Cinema has maintained a liberating anti-Puritan ethos since its conception, but how long can that last in today’s febrile and sensitive culture?

Words by David G. Hughes

When the movement known as “Aestheticism” began to disseminate during the 19th Century, there could not have been a more radical riposte to the Victorian puritanism of the era. Inspired by the Germanic aesthetic philosophers, including Johann Wolfgang von Goethe, Immanuel Kant, and Friedrich Wilhelm Joseph Schelling, aestheticism proposed that the most fruitful way to understand art was to emphasise its beauty — formal sensuousness — over ideological interpretation. “l’art pour l’art” was the slogan espoused by figures such as Oscar Wilde, Charles Baudelaire, Walter Pater and Harold Bloom, embodying a belief that moral and didactic utilitarianism should be absent in the object d’art. It was an approach that revelled in pagan hedonism and decadence, rejecting conventional ascetic religious wisdom of the time in which art served a Christian God.

It now seems that the repressive puritanism and frigid conservatism that once demanded art serve a singular ideal has been resuscitated. To cite the argument of aestheticism reveals the extent to which this is so, but also the extent to which it remains radical. Aesthetician Matthew Arnold once said that the role of the art critic is: “To see the object as in itself it really is” (no easy task, requiring a level of perspicacity and discernment rarely ever achieved). Yet, to the bourgeois liberal class that make up the contemporary arts establishment, the artwork is known a priori, already deciphered, and conforms either to a moral good or moral bad to which they are privy.

To this class, God may be dead, but a pseudo-religion has taken its place, whereby art should serve the purpose of social engineering and this shall be done via politics — “progressive” politics. The original sin that plagues us all — be it racism, sexism, homophobia, transphobia, or Islamophobia — can only be absolved by a “positive” representation of “oppressed” groups, works that reveal “unconscious bias”, “latent sexism”, and “institutional racism”, and subsequently amend these prejudices and imbalances. Even with such noble intentions (or perhaps because of it), a neo-Victorian moralism that seeks to better the denizen of art, to make them in a particular image, is back.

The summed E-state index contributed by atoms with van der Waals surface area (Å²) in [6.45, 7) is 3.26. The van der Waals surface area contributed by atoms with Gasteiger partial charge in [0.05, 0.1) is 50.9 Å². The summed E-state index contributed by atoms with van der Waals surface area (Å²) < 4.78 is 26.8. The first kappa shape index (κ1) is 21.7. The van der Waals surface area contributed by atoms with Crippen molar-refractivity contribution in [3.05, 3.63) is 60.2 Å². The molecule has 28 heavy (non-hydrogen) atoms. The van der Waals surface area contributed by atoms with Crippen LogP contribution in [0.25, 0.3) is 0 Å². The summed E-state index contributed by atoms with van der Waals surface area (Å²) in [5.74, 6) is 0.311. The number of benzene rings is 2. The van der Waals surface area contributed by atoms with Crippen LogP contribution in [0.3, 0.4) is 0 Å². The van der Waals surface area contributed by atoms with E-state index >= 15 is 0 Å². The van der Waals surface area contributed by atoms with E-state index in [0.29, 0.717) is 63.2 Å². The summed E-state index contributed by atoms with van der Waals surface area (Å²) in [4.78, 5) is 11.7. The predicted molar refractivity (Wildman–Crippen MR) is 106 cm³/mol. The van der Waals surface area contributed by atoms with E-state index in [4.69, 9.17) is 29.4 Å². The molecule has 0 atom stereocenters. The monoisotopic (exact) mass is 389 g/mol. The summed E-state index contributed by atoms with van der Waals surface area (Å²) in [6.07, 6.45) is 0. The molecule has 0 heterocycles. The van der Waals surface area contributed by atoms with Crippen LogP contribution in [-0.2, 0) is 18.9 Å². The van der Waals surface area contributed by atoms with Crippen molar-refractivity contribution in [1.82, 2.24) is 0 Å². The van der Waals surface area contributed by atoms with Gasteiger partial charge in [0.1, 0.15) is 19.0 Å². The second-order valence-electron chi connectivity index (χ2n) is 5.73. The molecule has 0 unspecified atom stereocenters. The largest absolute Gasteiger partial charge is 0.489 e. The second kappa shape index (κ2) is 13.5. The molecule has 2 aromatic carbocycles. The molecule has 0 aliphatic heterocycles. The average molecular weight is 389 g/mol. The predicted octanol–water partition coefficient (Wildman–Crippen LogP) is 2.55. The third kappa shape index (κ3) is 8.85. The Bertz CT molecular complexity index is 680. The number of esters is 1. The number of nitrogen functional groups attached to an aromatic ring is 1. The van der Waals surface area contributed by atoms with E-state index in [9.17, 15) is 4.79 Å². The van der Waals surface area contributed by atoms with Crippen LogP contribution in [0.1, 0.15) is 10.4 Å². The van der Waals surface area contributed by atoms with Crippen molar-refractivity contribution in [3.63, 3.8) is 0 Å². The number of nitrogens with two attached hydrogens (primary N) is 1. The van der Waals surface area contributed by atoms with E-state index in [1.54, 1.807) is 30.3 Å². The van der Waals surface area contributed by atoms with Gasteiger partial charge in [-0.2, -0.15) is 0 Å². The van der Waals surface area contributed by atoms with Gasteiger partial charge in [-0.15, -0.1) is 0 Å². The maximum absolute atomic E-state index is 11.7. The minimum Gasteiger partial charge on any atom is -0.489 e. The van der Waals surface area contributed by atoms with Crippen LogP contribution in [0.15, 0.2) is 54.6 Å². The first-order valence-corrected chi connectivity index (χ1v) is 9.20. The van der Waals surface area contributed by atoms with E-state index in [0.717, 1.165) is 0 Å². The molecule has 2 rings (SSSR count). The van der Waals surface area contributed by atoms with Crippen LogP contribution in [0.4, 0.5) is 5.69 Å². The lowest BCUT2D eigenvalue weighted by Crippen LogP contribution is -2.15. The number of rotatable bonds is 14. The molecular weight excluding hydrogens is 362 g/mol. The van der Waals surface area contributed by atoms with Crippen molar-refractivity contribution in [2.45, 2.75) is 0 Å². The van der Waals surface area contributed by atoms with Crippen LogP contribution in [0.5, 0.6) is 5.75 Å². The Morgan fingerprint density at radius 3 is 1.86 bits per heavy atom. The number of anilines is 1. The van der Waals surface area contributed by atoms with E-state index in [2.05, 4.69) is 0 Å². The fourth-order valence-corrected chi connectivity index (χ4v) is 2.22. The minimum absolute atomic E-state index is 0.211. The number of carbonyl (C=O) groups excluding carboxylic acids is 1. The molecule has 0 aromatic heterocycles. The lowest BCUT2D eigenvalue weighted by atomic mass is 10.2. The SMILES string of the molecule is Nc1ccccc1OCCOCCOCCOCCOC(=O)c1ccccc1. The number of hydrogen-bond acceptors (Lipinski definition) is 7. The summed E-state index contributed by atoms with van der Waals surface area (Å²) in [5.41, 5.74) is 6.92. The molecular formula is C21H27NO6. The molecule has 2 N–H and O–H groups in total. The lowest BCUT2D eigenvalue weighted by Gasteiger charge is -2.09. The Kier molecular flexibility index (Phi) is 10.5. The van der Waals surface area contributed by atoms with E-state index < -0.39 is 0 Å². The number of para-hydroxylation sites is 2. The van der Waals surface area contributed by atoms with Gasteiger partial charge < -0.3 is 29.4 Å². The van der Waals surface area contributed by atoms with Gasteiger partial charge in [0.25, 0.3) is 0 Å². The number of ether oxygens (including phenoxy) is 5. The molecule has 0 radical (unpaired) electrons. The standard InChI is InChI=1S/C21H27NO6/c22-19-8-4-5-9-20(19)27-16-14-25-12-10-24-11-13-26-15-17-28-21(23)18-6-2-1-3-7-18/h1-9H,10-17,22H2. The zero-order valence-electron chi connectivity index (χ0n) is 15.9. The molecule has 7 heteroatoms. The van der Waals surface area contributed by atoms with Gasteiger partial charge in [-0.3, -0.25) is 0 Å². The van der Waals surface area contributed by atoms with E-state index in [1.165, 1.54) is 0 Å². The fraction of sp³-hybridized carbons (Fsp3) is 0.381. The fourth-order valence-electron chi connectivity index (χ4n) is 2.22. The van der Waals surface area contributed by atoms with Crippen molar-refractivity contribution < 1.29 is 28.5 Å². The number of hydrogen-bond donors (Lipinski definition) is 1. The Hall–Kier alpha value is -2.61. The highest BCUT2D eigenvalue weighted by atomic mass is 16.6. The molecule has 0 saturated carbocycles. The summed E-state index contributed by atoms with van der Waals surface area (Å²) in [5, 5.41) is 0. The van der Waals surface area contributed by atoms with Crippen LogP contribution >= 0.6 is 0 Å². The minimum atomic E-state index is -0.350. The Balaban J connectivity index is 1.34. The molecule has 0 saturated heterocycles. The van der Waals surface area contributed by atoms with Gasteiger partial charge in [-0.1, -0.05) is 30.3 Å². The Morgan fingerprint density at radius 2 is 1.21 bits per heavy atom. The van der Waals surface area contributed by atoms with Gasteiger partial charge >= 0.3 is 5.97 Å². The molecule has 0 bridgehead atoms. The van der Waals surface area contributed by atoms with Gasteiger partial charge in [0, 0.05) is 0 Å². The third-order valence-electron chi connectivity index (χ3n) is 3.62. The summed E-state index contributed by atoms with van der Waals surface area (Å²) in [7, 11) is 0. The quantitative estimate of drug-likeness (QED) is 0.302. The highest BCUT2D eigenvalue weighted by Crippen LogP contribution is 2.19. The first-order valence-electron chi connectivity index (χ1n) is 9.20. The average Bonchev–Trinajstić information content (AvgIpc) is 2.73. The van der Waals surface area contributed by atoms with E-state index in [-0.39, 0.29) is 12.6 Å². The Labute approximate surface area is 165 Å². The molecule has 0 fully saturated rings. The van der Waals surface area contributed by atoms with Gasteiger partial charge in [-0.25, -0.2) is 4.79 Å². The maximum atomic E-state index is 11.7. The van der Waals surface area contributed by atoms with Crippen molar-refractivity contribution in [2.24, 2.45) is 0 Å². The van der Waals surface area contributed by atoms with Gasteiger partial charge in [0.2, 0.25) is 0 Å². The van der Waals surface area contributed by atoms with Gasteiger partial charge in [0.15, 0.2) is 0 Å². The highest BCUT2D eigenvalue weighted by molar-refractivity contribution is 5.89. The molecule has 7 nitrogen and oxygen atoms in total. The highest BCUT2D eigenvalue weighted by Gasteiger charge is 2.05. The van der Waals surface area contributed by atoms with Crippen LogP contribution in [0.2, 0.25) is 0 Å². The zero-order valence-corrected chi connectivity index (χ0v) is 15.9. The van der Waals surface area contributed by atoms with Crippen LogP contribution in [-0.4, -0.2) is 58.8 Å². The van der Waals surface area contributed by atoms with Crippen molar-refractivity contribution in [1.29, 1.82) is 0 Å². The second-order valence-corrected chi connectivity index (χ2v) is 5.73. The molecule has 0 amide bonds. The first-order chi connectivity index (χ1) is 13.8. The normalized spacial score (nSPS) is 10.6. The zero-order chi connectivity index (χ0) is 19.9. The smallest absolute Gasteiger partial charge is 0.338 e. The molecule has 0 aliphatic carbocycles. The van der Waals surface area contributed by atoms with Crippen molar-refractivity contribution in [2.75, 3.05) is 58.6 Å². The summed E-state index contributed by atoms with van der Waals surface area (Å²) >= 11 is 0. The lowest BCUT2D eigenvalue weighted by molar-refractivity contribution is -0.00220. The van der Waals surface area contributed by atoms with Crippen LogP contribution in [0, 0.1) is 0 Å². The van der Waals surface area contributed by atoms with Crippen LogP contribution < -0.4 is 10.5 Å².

The masses, however, enjoy a particular type of aestheticism that makes them averse to over-interpretation, alongside a blue-collar ethic that values competence and craft. Camille Paglia was correct when she said: “Artists are craftsmen, closer to carpenters and welders than they are to intellectuals and academics.” So, it is no surprise that the masses have lost all interest in contemporary artworks, where middle-class anti-aesthetic intellectualism reigns supreme and alienates. To many, banal “shock” tactics out to “expose” your crimes merely reek of pretension, illogicality, mediocrity, and disconnection from the concerns of the real world we inhabit. These artworks are quite useless, ironic considering the value placed on moral utilitarianism.

To merely cite the aesthetic argument and reject the total politicisation of art is considered taboo, a suspect negation of socio-political issues tantamount to an endorsement of the worst vices in Western society.

Matthew Arnold (1822 - 1883)
Matthew Arnold (1822-1883)

This, of course, can go too far the other way. Aestheticism does not provide a satisfactory grand theory for the arts in as much as it can become an intellectual non-starter that shuts down inquiry and valid interpretation to the point of being philistine, thus muting arts power. Like any theory, it is susceptible to dogmatism. Yet it is a valuable point of view, the exclusion of which today highlights the paucity of genuine discourse about arts function in society, revealing the authoritarian hegemony that has taken root. To merely cite the aesthetic argument and reject the total politicisation of art is considered taboo, a suspect negation of socio-political issues tantamount to an endorsement of the worst vices in western society.

Politics is certainly not irrelevant to the arts and nor should the topic by avoided, but political interpretation, no matter how inappropriate or fanciful, has become the only tool in the arsenal and it is a blunt tool at best. Art must be free of all stifling ideologies and totalities, free from “the tyranny of wisdom”. Without that freedom, creative intelligence — the dialectic itself — evaporates. Instead, we have become obsessed by the blood sport of politics, and nothing has been left from its corrupting touch; artists must choose sides and those visionaries of the past must undergo the indignity of a culture war over their legacy. It’s strange that the same people who disdain politics openly, bemoan how power corrupts, also seek to spread its influence onto everything, including the most noble of human achievements; “the best that has been thought and said in the world”, as Arnold writes.